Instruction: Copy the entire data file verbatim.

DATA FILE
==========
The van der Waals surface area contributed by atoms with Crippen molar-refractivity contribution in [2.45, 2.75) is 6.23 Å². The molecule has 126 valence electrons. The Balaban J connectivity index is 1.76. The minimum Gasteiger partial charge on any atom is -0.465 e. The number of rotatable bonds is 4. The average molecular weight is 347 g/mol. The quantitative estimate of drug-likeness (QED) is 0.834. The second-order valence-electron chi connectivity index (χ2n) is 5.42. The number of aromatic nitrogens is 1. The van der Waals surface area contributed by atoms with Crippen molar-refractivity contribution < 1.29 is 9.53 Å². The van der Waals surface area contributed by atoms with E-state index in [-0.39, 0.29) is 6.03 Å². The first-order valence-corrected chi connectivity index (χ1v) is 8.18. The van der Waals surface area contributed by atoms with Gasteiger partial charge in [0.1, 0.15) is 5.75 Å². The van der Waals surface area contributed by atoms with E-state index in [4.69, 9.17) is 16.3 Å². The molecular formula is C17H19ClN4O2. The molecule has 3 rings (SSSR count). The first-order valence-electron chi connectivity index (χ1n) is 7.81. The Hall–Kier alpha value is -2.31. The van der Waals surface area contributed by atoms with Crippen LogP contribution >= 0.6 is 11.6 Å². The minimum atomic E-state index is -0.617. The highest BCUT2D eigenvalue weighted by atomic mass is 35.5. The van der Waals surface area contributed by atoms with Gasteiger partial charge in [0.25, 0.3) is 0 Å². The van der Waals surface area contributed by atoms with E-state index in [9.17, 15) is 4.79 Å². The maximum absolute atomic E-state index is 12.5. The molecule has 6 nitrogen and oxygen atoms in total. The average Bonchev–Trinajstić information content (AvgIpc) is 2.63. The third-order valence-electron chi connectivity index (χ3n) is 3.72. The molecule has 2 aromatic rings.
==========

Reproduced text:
The van der Waals surface area contributed by atoms with Crippen molar-refractivity contribution in [2.45, 2.75) is 6.23 Å². The molecule has 126 valence electrons. The Balaban J connectivity index is 1.76. The minimum Gasteiger partial charge on any atom is -0.465 e. The number of rotatable bonds is 4. The average molecular weight is 347 g/mol. The quantitative estimate of drug-likeness (QED) is 0.834. The second-order valence-electron chi connectivity index (χ2n) is 5.42. The number of aromatic nitrogens is 1. The van der Waals surface area contributed by atoms with Crippen molar-refractivity contribution < 1.29 is 9.53 Å². The van der Waals surface area contributed by atoms with E-state index in [-0.39, 0.29) is 6.03 Å². The first-order valence-corrected chi connectivity index (χ1v) is 8.18. The van der Waals surface area contributed by atoms with Gasteiger partial charge in [0.1, 0.15) is 5.75 Å². The van der Waals surface area contributed by atoms with E-state index in [4.69, 9.17) is 16.3 Å². The molecular formula is C17H19ClN4O2. The molecule has 3 rings (SSSR count). The first-order valence-electron chi connectivity index (χ1n) is 7.81. The Hall–Kier alpha value is -2.31. The van der Waals surface area contributed by atoms with Crippen LogP contribution >= 0.6 is 11.6 Å². The minimum atomic E-state index is -0.617. The highest BCUT2D eigenvalue weighted by atomic mass is 35.5. The van der Waals surface area contributed by atoms with Gasteiger partial charge in [0.25, 0.3) is 0 Å². The van der Waals surface area contributed by atoms with E-state index in [9.17, 15) is 4.79 Å². The maximum absolute atomic E-state index is 12.5. The molecule has 6 nitrogen and oxygen atoms in total. The average Bonchev–Trinajstić information content (AvgIpc) is 2.63. The third-order valence-electron chi connectivity index (χ3n) is 3.72. The molecule has 2 aromatic rings.